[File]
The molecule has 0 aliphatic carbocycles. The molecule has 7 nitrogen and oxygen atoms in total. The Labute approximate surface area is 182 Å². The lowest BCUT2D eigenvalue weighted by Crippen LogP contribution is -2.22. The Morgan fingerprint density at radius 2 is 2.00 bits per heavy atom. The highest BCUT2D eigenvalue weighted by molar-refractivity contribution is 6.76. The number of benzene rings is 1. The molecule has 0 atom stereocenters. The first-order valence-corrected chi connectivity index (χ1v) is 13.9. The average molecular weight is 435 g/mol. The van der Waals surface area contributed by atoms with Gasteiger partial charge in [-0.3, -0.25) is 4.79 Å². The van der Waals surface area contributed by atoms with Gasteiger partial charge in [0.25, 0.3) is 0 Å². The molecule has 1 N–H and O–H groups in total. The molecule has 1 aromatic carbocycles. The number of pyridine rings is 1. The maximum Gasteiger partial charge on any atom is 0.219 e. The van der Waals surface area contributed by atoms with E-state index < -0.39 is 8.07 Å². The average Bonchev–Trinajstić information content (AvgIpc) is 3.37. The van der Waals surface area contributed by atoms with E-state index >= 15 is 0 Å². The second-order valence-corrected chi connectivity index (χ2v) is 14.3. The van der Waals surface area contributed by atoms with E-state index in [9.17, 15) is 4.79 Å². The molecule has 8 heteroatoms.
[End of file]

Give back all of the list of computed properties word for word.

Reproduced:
The molecule has 0 aliphatic carbocycles. The molecule has 7 nitrogen and oxygen atoms in total. The Labute approximate surface area is 182 Å². The lowest BCUT2D eigenvalue weighted by Crippen LogP contribution is -2.22. The Morgan fingerprint density at radius 2 is 2.00 bits per heavy atom. The highest BCUT2D eigenvalue weighted by molar-refractivity contribution is 6.76. The number of benzene rings is 1. The molecule has 0 atom stereocenters. The first-order valence-corrected chi connectivity index (χ1v) is 13.9. The average molecular weight is 435 g/mol. The van der Waals surface area contributed by atoms with Gasteiger partial charge in [-0.3, -0.25) is 4.79 Å². The van der Waals surface area contributed by atoms with Gasteiger partial charge in [0.25, 0.3) is 0 Å². The molecule has 1 N–H and O–H groups in total. The molecule has 1 aromatic carbocycles. The number of pyridine rings is 1. The maximum Gasteiger partial charge on any atom is 0.219 e. The van der Waals surface area contributed by atoms with E-state index < -0.39 is 8.07 Å². The average Bonchev–Trinajstić information content (AvgIpc) is 3.37. The van der Waals surface area contributed by atoms with E-state index >= 15 is 0 Å². The second-order valence-corrected chi connectivity index (χ2v) is 14.3. The van der Waals surface area contributed by atoms with E-state index in [9.17, 15) is 4.79 Å². The molecule has 8 heteroatoms.